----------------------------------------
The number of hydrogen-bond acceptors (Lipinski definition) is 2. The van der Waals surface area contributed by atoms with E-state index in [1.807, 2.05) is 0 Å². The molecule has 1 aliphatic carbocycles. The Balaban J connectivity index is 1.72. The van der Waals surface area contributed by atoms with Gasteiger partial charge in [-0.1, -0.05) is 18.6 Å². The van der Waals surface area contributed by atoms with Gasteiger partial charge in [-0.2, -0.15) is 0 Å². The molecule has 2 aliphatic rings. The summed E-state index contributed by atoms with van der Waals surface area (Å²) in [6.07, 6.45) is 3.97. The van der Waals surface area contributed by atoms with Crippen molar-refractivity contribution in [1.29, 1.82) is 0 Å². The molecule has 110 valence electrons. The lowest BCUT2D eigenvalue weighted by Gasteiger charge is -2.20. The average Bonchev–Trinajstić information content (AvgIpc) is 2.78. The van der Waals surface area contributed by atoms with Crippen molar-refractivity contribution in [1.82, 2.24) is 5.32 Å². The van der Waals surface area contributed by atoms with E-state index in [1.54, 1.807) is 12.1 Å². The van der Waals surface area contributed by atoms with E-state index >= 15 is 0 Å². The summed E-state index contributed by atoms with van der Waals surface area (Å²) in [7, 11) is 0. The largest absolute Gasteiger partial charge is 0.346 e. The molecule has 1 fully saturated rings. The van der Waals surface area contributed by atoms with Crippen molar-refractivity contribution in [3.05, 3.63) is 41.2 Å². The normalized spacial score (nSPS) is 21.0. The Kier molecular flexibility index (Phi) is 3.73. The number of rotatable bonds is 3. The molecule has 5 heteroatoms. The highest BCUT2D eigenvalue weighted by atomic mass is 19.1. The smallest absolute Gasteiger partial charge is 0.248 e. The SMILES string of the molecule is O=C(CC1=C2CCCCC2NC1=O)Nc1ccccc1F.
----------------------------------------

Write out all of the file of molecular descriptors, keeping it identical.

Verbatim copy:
The number of hydrogen-bond acceptors (Lipinski definition) is 2. The van der Waals surface area contributed by atoms with E-state index in [1.807, 2.05) is 0 Å². The molecule has 1 aliphatic carbocycles. The Balaban J connectivity index is 1.72. The van der Waals surface area contributed by atoms with Gasteiger partial charge in [-0.1, -0.05) is 18.6 Å². The van der Waals surface area contributed by atoms with Gasteiger partial charge in [-0.2, -0.15) is 0 Å². The molecule has 2 aliphatic rings. The summed E-state index contributed by atoms with van der Waals surface area (Å²) in [6.07, 6.45) is 3.97. The van der Waals surface area contributed by atoms with Crippen molar-refractivity contribution in [1.29, 1.82) is 0 Å². The molecule has 110 valence electrons. The lowest BCUT2D eigenvalue weighted by Gasteiger charge is -2.20. The average Bonchev–Trinajstić information content (AvgIpc) is 2.78. The van der Waals surface area contributed by atoms with Crippen molar-refractivity contribution in [1.82, 2.24) is 5.32 Å². The van der Waals surface area contributed by atoms with E-state index in [1.54, 1.807) is 12.1 Å². The van der Waals surface area contributed by atoms with E-state index >= 15 is 0 Å². The summed E-state index contributed by atoms with van der Waals surface area (Å²) in [7, 11) is 0. The largest absolute Gasteiger partial charge is 0.346 e. The molecule has 1 fully saturated rings. The van der Waals surface area contributed by atoms with Crippen molar-refractivity contribution in [3.05, 3.63) is 41.2 Å². The normalized spacial score (nSPS) is 21.0. The Kier molecular flexibility index (Phi) is 3.73. The number of rotatable bonds is 3. The molecule has 5 heteroatoms. The highest BCUT2D eigenvalue weighted by atomic mass is 19.1. The smallest absolute Gasteiger partial charge is 0.248 e. The SMILES string of the molecule is O=C(CC1=C2CCCCC2NC1=O)Nc1ccccc1F.